I’ve always thought of myself as an independent person.

When I was a kid, I was proud of the fact that I packed my own lunches every day instead of relying on my parents to do it for me. In school, I preferred solving problems by myself over asking anyone for help. I followed the rules, found most of the things I needed on my own, and I rarely piped up when I was lost or confused.

As I got older, this self-reliance became political. I wanted to be a strong, independent woman who didn’t need a man—or anyone else—to define my self worth. I had a vague disdain of friends who spoke too openly about wanting a partner. In truth I wanted one too, but I wasn’t about to say that out loud.

I convinced myself that independence was a virtue, and admitting that you needed other people was a fault.

When I got into my first serious relationship, I was uncomfortable describing myself as part of a couple. My proud independence had been a staple of my identity for so long. Finally, I started to ease into coupledom. I relaxed the arbitrary standards that I placed on what I should and shouldn’t do alone.

That relationship ended, and I entered another phase of independence. But this phase was much more humble. I now missed sharing day-to-day life with another person. I was no longer afraid to admit that I wanted and even needed a partner. Without the comfort of a relationship, I had to be more proactive about finding emotional support. I became more aware of how much love my friends and family had always provided. Who was I kidding about being so-called independent all those years?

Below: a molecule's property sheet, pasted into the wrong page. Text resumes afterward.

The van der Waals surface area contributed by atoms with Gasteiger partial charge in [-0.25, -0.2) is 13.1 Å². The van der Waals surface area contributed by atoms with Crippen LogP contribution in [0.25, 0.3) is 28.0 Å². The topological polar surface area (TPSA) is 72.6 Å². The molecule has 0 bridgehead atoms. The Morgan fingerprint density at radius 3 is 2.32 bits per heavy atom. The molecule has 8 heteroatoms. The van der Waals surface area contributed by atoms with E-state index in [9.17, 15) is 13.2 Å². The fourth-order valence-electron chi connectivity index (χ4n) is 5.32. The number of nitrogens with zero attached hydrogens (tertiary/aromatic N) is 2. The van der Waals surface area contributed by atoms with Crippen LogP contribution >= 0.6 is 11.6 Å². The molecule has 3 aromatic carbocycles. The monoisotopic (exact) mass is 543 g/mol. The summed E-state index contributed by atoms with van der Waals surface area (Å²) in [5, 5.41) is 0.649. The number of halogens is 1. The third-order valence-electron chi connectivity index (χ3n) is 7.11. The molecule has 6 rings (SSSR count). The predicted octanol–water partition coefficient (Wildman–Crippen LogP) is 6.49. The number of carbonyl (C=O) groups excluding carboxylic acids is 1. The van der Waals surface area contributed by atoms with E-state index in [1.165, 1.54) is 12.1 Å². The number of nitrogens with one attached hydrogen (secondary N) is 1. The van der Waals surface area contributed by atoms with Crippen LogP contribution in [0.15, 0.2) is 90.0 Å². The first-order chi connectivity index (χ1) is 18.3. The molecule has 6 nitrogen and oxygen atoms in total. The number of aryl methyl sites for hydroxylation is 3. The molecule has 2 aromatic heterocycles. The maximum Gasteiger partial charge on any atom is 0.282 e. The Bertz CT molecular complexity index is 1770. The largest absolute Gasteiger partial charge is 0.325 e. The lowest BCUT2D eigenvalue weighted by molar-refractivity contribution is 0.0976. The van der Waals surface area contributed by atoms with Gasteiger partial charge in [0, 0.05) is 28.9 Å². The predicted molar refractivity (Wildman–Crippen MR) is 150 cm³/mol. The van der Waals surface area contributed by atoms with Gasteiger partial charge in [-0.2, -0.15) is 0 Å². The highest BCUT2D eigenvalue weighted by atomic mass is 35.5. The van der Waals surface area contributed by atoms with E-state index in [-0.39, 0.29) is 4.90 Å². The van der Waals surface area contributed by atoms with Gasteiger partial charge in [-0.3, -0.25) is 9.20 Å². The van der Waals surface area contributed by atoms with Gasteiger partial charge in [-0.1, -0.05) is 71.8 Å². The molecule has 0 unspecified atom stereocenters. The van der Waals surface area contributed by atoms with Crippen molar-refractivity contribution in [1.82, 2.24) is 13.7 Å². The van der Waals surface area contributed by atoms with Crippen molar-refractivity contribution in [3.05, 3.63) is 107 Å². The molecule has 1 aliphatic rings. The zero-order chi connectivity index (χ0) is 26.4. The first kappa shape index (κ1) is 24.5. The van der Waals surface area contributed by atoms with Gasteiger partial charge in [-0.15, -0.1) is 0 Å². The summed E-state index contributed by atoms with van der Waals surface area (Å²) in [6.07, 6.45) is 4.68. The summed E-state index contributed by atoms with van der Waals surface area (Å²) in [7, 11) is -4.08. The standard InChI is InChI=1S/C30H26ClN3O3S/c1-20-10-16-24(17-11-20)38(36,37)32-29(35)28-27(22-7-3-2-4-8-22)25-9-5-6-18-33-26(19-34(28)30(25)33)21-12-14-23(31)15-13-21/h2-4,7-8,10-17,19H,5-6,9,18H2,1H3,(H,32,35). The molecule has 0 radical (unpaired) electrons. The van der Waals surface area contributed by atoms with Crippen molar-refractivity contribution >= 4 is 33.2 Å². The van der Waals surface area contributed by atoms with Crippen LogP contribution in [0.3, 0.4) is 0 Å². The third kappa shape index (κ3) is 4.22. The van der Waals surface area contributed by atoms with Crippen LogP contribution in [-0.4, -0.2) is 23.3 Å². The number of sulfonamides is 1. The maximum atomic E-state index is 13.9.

The reality is, I had never really been independent, and I didn’t want to be.

Those sandwiches that I prepared all by myself? Yeah, those were made with groceries that my parents bought, in a comfortable, safe home that my parents provided. Those years of being a just-fine-by-myself single person? They were made possible by the people who loved and encouraged me in all kinds of small and significant ways.

There’s no such thing as independence. We all rely on a wide range of people and support systems to thrive.

It’s good to be self-sufficient, but it’s not good to cling to independence as a value unto itself. We all need love, we all need people who believe in us and there’s absolutely no shame in admitting that.

Independence is not doing things on your own. It’s harnessing the power of many loving people and doing as much as you can from that foundation. It’s having the courage to pursue your goals even when you feel alone. It’s the willingness to take risks, to eschew traditional paths and to trust your own instincts. In other words, independence is much more potent when you include other people.

The next time you’re feeling proud of your accomplishments, remember the people who got you there. No one does their best alone. It’s the people around us who truly make us great.



Photo by Lisa Wiseman

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